September 28, 2018 - Kent, Ohio
At many colleges in the U.S. hockey at the club level flies under the radar and is often played in front of small crowds during late night hours. Kent State is different however, as this school in northeast Ohio once had NCAA Division 1 hockey, and the modest Kent State Ice Arena housed the NCAA Golden Flashes from its opening in 1970 until the school disbanded its NCAA squad in 1994. Infamously known for the anti-war protest gone wrong in 1970, which led to the famous lyrics "4 dead in Ohio" penned by Neil Young, the Kent State campus is a pleasant setting, and the Ice Arena is in a location easily accessible to students. The exterior of the arena says 1970's all the way, and the building looks small from the outside as it is built into a hill and the roof has a rather low profile. The windowless brick exterior is rather drab looking, and the grounds looked like they could use some sprucing up, but this brown brick building with eight sides and a flat roof is usually a hopping place when the Golden Flashes take to the ice against ACHA opponents. There is a large parking lot adjacent to the arena and the ice arena actually houses 2 ice pads, with the main arena where the team plays having a seating capacity of 1500. A Cleveland Monsters van was outside the arena on game night as this was a promotional game for the AHL team who plays about 45 minutes away. Kent State has had a good amount of success at the ACHA Division 1 level and the program is professionally run and receives a good amount of support from the school, and a good following among the student body and local area fans as well. This Friday evening contest against Robert Morris was also the home opener for the Golden Flashes. On-campus arenas usually provide great atmospheres for college hockey, but we were not sure what to expect as this was at the club level in an area where hockey is not exactly a well known sport. Despite never having claimed a ACHA national championship, the Golden Flashes are frequently ranked in the top 20 and usually one of the more competitive programs in the country.
On game night fans enter through the modest main entrance of Kent State Ice Arena and are welcomed into the main lobby which sits between the 2 ice pads. Golden Flashes tickets are on sale at the main information desk, and the lobby itself has the look of a small community arena, complete with rustic wood walls, a fireplace with bench seating, and the arena's main food concession stand, which sits elevated a bit from the main lobby floor and has blue and yellow signage in keeping with school colors. When checking out the small hallways in the lobby you will find several photos and items on the walls dating back decades and honoring players and local hockey supporters of the past. There was a merchandise table set up selling Kent State hockey gear just inside the main entrance door, and tickets for the game were a reasonable $7. Once inside the arena itself you find a somewhat odd layout that seems to be thrown together a bit, with entry from the lobby on the side near the penalty boxes. A decent sized grandstand sits across the ice near the team benches and is comprised of an aluminum grandstand with 6 rows of seating and a small press box area at the top. The seating has plastic surfaces on top of the aluminum bleacher benches. The near side, above the penalty box, has elevated seating featuring 8 rows of aluminum bleachers which provide a good view of the ice, although they are obstructed by netting in front of the seating, as is the main grandstand. Oddly, the elevated seating is not centered with the ice pad, but sits closer to one end and extends into the corner area. A pair of small scoreclocks are attached to the walls in opposite corners and the ceiling is rather low giving the arena a small feel to it, and as the ceiling approaches the walls in the corners and ends it slopes downward magnifying the small feel the arena has. In addition to the grandstand seating many fans chose to stand at ice level along the glass all the way around the arena, save the area near the team benches and grandstand on that side. The interior of the cinder block walls are painted gray, white, and blue, and keep with the school theme of the rest of the building. Kent State Ice Arena is clearly not up the the standards of today's NCAA Division 1 arenas, but it is neat to reflect on the fact that this place at one time housed a Division 1 team, and the drop to the lower level of play does not seem to have hampered the support from the fans and community, as a Kent State hockey game has the vibe you would find at most other on-campus hockey venues.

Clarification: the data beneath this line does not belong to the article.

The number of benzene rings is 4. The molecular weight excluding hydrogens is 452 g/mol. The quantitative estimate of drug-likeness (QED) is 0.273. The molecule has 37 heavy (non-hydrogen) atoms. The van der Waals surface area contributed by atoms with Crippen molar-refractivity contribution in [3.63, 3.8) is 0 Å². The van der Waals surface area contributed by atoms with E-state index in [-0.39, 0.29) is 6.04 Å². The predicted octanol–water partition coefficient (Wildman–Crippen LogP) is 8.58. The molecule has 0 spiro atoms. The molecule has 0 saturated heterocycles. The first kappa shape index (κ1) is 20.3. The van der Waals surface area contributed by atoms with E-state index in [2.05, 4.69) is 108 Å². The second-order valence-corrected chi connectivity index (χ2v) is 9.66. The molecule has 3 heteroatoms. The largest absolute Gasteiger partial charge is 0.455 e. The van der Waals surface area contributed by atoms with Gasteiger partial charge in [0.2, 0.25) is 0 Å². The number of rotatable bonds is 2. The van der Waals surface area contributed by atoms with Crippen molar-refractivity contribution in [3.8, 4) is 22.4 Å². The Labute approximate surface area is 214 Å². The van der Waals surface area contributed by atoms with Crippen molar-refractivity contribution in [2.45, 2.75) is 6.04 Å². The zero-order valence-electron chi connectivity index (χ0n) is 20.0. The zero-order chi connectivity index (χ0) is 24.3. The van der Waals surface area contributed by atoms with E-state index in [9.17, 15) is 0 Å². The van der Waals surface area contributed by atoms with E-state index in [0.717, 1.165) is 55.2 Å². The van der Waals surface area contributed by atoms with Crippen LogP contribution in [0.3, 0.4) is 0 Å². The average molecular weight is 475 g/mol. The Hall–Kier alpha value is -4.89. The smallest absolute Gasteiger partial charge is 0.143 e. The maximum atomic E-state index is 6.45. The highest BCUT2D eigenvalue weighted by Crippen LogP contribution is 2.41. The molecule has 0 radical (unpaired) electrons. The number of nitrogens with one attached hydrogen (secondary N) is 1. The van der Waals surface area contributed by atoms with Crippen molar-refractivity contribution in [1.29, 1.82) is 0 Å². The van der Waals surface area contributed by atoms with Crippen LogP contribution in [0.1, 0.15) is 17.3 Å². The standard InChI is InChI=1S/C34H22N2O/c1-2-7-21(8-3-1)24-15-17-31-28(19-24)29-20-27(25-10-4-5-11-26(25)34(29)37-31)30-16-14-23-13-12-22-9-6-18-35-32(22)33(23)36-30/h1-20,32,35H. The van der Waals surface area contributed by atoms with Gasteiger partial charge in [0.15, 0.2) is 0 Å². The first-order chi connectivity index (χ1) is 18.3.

The game day experience at Kent State Ice Arena for a Golden Flashes hockey game focuses on fun. With KSU students receiving free admission the place is packed, with many students on hand to have a good time before heading out on the town to party on a Friday night. The place is loud from before the National Anthem to the final buzzer, and the fans get into the action. Although many of the fans on hand don't follow hockey too closely and are not up on the intricacies of the game, when there is a goal or a big hit they let out a huge roar. The presentation is laid back but mostly professional, with the PA announcer making the faux pas of calling the Robert Morris team the Colonels (like Colonel Sanders) instead of the Colonials, but no one seemed to notice of care. There is team merchandise available in the lobby, and the crowd is comprised of 70% students and 30% local fans and friends and relatives of the players, providing for a raucous mix. There is not designated rowdy student section per se, with not a whole lot of organized cheers or chants, but the kids on hand are loud and supportive. The fans are there to have a good time all evening, and there is a fan shootout contest at intermission, and a fun give and take between the crowd and the zamboni drier as the ice is being resurfaced as the crowd cheers and yells to get the zamboni driver to flash the lights, followed by a "thank you" chant and a loud cheer once the driver obliges. The game itself was very entertaining and a great example of smash mouth hockey as there far more players being leveled with big hits than their were dangles and great passing plays. Kent State came from behind to ultimately claim a 5-2 victory and send the fans home happy with a home opening win. Northeast Ohio is not known as a hockey hotbed, and unless fans want to drive to Cleveland there is not a whole lot of high level hockey options for spectators in the area. Kent State fills this niche nicely and has good support among area fans, and a great student following as well. With a crowd at more than 80% of the arena capacity, and with such a low ceiling the noise levels get pretty high here, and the drab look and visually unappealing design of the arena becomes much less important than the energy that the building contains when the fans get into the action here. Kent State Ice Arena is a place filled with character that has a feeling seemingly unchanged since the 1970's. The fact that the Golden Flashes are not a NCAA team competing at the highest level of college hockey does not seem to be a concern to anyone in attendance here, and the Kent State hockey team has a level of student and community support inline with quite a few smaller D1 NCAA schools. A trip to Kent State Ice Arena for a Golden Flashes game is all about fun and entertainment and the old school atmosphere that this relic of a building provides is a big part of the enjoyment of the experience.